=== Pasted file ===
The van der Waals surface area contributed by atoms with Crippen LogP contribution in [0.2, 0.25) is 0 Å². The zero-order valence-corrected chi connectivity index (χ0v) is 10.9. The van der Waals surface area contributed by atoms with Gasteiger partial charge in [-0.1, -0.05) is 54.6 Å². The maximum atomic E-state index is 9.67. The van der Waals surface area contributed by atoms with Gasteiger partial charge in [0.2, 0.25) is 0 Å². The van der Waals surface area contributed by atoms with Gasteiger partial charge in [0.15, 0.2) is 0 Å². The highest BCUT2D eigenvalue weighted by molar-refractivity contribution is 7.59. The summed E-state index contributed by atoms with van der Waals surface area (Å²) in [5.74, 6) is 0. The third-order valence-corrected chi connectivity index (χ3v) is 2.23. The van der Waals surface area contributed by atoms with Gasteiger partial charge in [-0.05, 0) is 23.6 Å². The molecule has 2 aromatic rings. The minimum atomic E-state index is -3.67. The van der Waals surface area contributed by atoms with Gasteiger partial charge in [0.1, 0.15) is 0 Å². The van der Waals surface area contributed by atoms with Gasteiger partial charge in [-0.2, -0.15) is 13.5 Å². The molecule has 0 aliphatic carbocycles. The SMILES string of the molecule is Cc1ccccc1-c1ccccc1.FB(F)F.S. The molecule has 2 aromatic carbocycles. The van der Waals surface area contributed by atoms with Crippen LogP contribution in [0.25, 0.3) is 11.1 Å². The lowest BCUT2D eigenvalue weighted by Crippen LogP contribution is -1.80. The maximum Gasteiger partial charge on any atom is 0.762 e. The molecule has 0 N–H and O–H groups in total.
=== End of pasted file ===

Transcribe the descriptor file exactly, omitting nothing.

The van der Waals surface area contributed by atoms with Crippen LogP contribution in [0.2, 0.25) is 0 Å². The zero-order valence-corrected chi connectivity index (χ0v) is 10.9. The van der Waals surface area contributed by atoms with Gasteiger partial charge in [-0.1, -0.05) is 54.6 Å². The maximum atomic E-state index is 9.67. The van der Waals surface area contributed by atoms with Gasteiger partial charge in [0.2, 0.25) is 0 Å². The van der Waals surface area contributed by atoms with Gasteiger partial charge in [0.15, 0.2) is 0 Å². The highest BCUT2D eigenvalue weighted by molar-refractivity contribution is 7.59. The summed E-state index contributed by atoms with van der Waals surface area (Å²) in [5.74, 6) is 0. The third-order valence-corrected chi connectivity index (χ3v) is 2.23. The van der Waals surface area contributed by atoms with Gasteiger partial charge in [-0.05, 0) is 23.6 Å². The molecule has 2 aromatic rings. The minimum atomic E-state index is -3.67. The van der Waals surface area contributed by atoms with Gasteiger partial charge in [0.1, 0.15) is 0 Å². The van der Waals surface area contributed by atoms with Gasteiger partial charge in [-0.2, -0.15) is 13.5 Å². The molecule has 0 aliphatic carbocycles. The SMILES string of the molecule is Cc1ccccc1-c1ccccc1.FB(F)F.S. The molecule has 2 aromatic carbocycles. The van der Waals surface area contributed by atoms with Crippen LogP contribution in [0.25, 0.3) is 11.1 Å². The lowest BCUT2D eigenvalue weighted by Crippen LogP contribution is -1.80. The maximum Gasteiger partial charge on any atom is 0.762 e. The molecule has 0 N–H and O–H groups in total.